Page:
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The Fourth Dimension

Susan B, Monterey, California

"We have found much of heaven and we have been rocketed into a fourth dimension of existence of which we had not even dreamed." (Alcoholics Anonymous, p. 25)

My Mother died in 1992. It was awfully sad. Pitiful, incomprehensible, demoralizing. She was an alcoholic.

Prior to her death I confronted my feelings for my mother as I worked through the Twelve Steps of Alcoholics Anonymous. I had left home when I was seventeen and hadn't been back for over twenty years. I didnít realize how much anger was bottled up. Of course, everything was bottled up ó I was a daily drinker, for twenty years. It all came pouring out in my Fourth Step.

By the time I reached the Eighth and Ninth Steps, my feelings towards my mother had changed. I understood how very sick she was, and I had some compassion for her. I was able to admit and accept that I am an alcoholic, a gift that she was never able to receive.

By that time in my recovery I also was able to talk with my younger brother, whom I had left behind. He was receptive to my amends. He asked me to come back to North Carolina. He needed help. Our mother and grandmother and his son were all facing serious medical problems.

I went back and forth between California and North Carolina for some time. My grandmother died, and we buried her. My mother's condition was stable, and I was able to be there for her. My brotherís boy was not going to survive his cancer. I was able to establish a relationship with him, my brother, and my mom. I was present. I was sober and available.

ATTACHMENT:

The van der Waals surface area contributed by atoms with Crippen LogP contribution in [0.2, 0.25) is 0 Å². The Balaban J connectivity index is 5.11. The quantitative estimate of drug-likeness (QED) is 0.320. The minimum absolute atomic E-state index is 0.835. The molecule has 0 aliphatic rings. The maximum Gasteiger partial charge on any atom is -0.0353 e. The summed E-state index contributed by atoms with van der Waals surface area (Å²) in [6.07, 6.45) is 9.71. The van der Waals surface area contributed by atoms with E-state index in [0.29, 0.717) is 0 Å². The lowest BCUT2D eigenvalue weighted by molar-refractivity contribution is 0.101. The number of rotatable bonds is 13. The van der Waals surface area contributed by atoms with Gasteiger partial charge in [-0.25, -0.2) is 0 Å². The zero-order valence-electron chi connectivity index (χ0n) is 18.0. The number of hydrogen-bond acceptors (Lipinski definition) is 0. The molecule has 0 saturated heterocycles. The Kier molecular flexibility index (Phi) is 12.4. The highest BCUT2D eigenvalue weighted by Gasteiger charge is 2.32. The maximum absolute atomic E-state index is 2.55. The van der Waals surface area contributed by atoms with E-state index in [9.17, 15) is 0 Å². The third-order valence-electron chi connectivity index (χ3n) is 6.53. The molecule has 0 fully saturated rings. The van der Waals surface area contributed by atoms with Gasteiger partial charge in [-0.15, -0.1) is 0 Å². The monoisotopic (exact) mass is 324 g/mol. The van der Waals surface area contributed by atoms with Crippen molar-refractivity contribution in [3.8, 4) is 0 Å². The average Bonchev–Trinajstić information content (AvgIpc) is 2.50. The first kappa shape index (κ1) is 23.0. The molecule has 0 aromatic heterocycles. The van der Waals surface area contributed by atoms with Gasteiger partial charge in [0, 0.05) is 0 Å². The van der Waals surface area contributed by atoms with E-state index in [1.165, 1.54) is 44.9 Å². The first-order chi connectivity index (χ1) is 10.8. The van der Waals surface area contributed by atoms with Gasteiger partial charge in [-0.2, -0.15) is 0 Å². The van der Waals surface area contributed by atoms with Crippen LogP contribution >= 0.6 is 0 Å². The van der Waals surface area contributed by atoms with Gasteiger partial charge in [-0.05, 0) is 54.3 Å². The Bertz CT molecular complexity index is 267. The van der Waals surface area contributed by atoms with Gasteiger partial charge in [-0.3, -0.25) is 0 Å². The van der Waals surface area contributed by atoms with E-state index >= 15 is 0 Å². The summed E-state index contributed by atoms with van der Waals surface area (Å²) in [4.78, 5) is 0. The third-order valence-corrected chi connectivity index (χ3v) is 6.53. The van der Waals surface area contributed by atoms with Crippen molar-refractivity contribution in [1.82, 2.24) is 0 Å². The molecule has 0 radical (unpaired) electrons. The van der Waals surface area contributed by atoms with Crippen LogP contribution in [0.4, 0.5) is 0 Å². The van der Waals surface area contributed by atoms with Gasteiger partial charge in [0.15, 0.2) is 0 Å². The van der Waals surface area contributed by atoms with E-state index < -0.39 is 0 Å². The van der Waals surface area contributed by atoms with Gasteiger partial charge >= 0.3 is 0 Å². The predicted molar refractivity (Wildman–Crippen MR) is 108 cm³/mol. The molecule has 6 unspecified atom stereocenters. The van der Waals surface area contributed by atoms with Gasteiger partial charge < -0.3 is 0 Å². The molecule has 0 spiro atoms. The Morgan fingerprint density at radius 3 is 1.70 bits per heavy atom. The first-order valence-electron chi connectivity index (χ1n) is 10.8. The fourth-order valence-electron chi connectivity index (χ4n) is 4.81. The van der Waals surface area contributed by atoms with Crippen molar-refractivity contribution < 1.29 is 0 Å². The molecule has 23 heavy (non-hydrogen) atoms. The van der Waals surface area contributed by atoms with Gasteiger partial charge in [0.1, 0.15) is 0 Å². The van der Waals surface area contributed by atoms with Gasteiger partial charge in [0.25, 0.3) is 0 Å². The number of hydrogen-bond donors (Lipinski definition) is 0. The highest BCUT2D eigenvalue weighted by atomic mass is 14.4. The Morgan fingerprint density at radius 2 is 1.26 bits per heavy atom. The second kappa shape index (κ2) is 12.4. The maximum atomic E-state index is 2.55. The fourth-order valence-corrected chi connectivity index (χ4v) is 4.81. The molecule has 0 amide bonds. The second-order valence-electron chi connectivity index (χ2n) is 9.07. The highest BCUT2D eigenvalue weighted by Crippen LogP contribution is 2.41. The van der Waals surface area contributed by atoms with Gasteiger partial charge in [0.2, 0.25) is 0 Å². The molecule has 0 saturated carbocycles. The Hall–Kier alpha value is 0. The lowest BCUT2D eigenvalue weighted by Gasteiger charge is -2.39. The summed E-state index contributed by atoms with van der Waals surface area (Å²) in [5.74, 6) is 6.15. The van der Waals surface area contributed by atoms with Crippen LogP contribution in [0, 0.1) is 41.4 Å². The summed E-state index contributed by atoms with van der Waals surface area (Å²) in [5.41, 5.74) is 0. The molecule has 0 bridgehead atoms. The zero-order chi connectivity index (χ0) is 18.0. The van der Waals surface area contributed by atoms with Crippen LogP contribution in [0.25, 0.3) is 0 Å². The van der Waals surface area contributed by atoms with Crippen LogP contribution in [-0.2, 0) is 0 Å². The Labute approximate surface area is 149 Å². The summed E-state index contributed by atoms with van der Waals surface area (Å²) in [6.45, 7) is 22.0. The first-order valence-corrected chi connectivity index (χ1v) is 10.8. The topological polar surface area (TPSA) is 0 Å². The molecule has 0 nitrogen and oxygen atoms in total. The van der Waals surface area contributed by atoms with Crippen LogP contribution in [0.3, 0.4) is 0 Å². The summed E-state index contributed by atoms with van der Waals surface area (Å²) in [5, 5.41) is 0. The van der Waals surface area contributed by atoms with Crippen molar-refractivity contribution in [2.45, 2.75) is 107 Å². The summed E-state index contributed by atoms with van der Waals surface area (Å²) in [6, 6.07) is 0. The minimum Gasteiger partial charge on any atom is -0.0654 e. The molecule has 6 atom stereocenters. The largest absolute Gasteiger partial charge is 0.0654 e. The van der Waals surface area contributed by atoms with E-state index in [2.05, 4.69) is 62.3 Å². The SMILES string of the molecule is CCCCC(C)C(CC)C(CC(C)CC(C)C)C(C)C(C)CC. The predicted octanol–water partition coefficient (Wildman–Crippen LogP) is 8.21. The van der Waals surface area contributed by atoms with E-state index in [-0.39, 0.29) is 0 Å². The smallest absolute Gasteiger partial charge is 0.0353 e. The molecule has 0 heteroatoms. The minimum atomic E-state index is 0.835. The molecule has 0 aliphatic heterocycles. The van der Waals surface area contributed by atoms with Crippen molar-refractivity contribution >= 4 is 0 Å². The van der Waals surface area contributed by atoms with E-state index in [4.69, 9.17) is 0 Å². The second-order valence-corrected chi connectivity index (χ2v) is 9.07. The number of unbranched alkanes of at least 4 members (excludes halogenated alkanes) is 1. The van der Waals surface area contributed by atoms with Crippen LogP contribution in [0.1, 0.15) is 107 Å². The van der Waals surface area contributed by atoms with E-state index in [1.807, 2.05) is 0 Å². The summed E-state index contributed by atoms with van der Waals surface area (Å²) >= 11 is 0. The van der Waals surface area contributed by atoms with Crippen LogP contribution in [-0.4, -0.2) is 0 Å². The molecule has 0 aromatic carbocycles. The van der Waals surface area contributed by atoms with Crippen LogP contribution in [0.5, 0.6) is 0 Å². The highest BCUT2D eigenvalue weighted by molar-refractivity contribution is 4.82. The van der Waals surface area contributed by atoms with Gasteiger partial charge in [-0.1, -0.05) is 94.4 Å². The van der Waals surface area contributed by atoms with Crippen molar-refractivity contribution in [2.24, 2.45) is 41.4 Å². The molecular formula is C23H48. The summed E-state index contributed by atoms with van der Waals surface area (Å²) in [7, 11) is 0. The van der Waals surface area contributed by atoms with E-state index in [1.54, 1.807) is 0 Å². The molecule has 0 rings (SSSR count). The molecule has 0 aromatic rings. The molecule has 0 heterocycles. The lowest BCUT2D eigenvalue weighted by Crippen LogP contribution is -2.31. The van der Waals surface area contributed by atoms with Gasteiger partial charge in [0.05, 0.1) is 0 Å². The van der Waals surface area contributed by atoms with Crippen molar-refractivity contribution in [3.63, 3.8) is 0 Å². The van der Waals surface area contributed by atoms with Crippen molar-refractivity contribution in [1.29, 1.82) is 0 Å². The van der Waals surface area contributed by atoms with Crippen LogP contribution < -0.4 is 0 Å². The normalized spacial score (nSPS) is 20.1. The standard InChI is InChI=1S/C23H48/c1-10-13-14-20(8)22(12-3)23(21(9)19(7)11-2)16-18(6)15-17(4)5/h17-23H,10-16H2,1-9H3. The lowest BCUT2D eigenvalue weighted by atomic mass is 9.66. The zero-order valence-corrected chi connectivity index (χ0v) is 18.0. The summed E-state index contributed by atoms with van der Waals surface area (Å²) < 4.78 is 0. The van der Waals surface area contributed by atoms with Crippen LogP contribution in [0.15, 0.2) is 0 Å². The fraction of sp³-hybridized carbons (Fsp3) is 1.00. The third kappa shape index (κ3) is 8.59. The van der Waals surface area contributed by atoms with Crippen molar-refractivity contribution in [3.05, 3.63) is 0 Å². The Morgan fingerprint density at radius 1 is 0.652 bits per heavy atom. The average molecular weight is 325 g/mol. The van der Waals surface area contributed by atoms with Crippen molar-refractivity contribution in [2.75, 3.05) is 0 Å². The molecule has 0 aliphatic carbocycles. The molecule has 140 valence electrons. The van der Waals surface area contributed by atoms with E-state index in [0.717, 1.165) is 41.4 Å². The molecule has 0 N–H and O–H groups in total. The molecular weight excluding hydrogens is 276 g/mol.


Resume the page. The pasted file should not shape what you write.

When my mother died, she left me a little money. I was surprised. I hadn't expected it. I bought a little house, my first house. A real fixer-upper. I couldnít even move in right away because it needed too much work.

I still hold onto many Southern traditions, and one of them is that we always wear a rose on Motherís Day, a red rose if our mother is living, a white rose if she is not.

Motherís Day arrived, and I needed a white rose. I stopped by my fixer-upper to check on some recent construction. The garden at the house was a mess. No one had tended it in years. As I opened the gate, I could see something white in the bramble of long forgotten rose bushes.

There was one white rose. Just one perfect white rose, growing out of the bramble.

I donít have a lot of fond memories of my mother, except that she always had beautiful rose bushes when I was growing up. I knew that the rose in my garden was from my mother. For me. And I was "rocketed into a fourth dimension."

Iím still fixing up my house ten years later. I tend the roses with love and gratitude.

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